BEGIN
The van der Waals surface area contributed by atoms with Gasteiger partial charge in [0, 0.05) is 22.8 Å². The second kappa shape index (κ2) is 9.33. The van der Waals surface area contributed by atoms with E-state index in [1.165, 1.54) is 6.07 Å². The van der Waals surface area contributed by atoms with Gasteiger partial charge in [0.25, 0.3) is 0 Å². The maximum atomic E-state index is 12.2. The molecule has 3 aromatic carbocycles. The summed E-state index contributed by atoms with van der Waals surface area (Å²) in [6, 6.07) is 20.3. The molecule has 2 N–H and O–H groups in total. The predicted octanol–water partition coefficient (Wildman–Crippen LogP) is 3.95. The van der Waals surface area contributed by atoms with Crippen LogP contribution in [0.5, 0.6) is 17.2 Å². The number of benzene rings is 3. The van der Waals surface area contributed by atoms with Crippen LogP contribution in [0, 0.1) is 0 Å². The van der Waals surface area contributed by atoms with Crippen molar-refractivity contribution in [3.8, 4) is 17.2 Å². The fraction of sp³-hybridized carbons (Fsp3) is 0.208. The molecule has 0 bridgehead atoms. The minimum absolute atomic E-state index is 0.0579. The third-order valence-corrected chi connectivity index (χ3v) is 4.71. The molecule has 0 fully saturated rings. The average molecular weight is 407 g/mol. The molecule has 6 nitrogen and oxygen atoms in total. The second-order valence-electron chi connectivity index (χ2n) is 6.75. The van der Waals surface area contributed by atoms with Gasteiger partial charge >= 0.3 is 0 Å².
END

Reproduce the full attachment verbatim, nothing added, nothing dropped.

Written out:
The van der Waals surface area contributed by atoms with Gasteiger partial charge in [0, 0.05) is 22.8 Å². The second kappa shape index (κ2) is 9.33. The van der Waals surface area contributed by atoms with E-state index in [1.165, 1.54) is 6.07 Å². The van der Waals surface area contributed by atoms with Gasteiger partial charge in [0.25, 0.3) is 0 Å². The maximum atomic E-state index is 12.2. The molecule has 3 aromatic carbocycles. The summed E-state index contributed by atoms with van der Waals surface area (Å²) in [6, 6.07) is 20.3. The molecule has 2 N–H and O–H groups in total. The predicted octanol–water partition coefficient (Wildman–Crippen LogP) is 3.95. The van der Waals surface area contributed by atoms with Crippen LogP contribution in [0.5, 0.6) is 17.2 Å². The number of benzene rings is 3. The van der Waals surface area contributed by atoms with Crippen LogP contribution in [0, 0.1) is 0 Å². The van der Waals surface area contributed by atoms with Crippen molar-refractivity contribution in [3.8, 4) is 17.2 Å². The fraction of sp³-hybridized carbons (Fsp3) is 0.208. The molecule has 0 bridgehead atoms. The minimum absolute atomic E-state index is 0.0579. The third-order valence-corrected chi connectivity index (χ3v) is 4.71. The molecule has 0 fully saturated rings. The average molecular weight is 407 g/mol. The molecule has 6 nitrogen and oxygen atoms in total. The second-order valence-electron chi connectivity index (χ2n) is 6.75. The van der Waals surface area contributed by atoms with Gasteiger partial charge >= 0.3 is 0 Å².